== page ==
Big Neck Muscle and Jaw Clench
The Best Posture To Train With A Clenched Jaw
In anatomy all physical education students learn the sternocleidomastoid muscle as part of their curriculum as the anatomists explore the muscles that move the head and neck. Students quickly learn that this big powerful pair of neck muscles is complex when it comes to motion and posture.
The sternocleidomastoid is multidirectional and rotational and lifts the chin upwards. What is interesting is that when the sternocleidomastoids contract bilaterally the two muscles cause flexion of the lower cervical spine or can cause extension of the upper cervical spine. Training this muscle helps to build a powerful neck.
Colleges have been remiss in educating 'Phys Ed' students about other particulars of the head and neck anatomy that need to be addressed to have effective neck training. Additional structures are important in protecting the athlete from subconcussive forces that they may encounter in sport.
The Infrahyoids are made up of four muscles; three of which attach to the hyoid bone, the omohyoid, the sternohyoid and the thyrohyoid. They lie right over the trachea. The Infrahyoids, flex the neck and the suprahyoids open the jaw.
The platysma also opens the jaw. The anterior portion, the thickest part of the platysma muscle depresses the mandible when you strain leaving the mouth partially open.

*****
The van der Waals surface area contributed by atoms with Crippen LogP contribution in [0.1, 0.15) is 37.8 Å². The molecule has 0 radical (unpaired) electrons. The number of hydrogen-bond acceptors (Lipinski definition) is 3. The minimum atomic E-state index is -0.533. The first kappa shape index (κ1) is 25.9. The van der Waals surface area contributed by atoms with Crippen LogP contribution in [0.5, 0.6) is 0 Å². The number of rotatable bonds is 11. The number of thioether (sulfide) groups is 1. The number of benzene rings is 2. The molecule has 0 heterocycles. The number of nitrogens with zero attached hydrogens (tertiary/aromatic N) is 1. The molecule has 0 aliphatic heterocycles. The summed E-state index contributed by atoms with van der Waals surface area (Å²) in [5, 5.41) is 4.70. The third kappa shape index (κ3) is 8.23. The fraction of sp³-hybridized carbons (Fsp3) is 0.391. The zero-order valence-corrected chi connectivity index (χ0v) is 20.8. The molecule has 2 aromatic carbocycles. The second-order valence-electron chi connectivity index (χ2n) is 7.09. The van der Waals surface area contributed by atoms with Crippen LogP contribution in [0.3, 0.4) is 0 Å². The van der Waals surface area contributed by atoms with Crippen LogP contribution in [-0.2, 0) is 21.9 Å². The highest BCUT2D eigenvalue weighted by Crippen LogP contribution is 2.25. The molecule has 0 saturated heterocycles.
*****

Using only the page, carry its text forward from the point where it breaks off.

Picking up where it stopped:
To optimally train the hyoids and platysma it requires clenching the jaw during neck flexion exercises; posture also comes into play to maximally develop the area.
If you use a neck machine that requires you to stand during the movement much of the electrical activity elicited to produce neck tension will result in a widespread excitation of the musculature of the body. The trapezius, rectus abdominals and paraspinal musculature will be activated to maintain posture limiting maximal excitation of the sternocleidomastoid while clenching. What is also interesting is that when training supine, that is laying on your back and jaw clenching as opposed to sitting, there is a 10% reduction of activity to the targeted area.
To maximize the strength of the sternocleidomastoid and its associated jaw musculature perform this exercise in a seated position using a 4 Way or 5 Way Neck Machine. It has been shown through EMG studies that this is the most effective way to provide stimulation of the jaw and sternocleidomastoid.
Have a seat and Get Strong.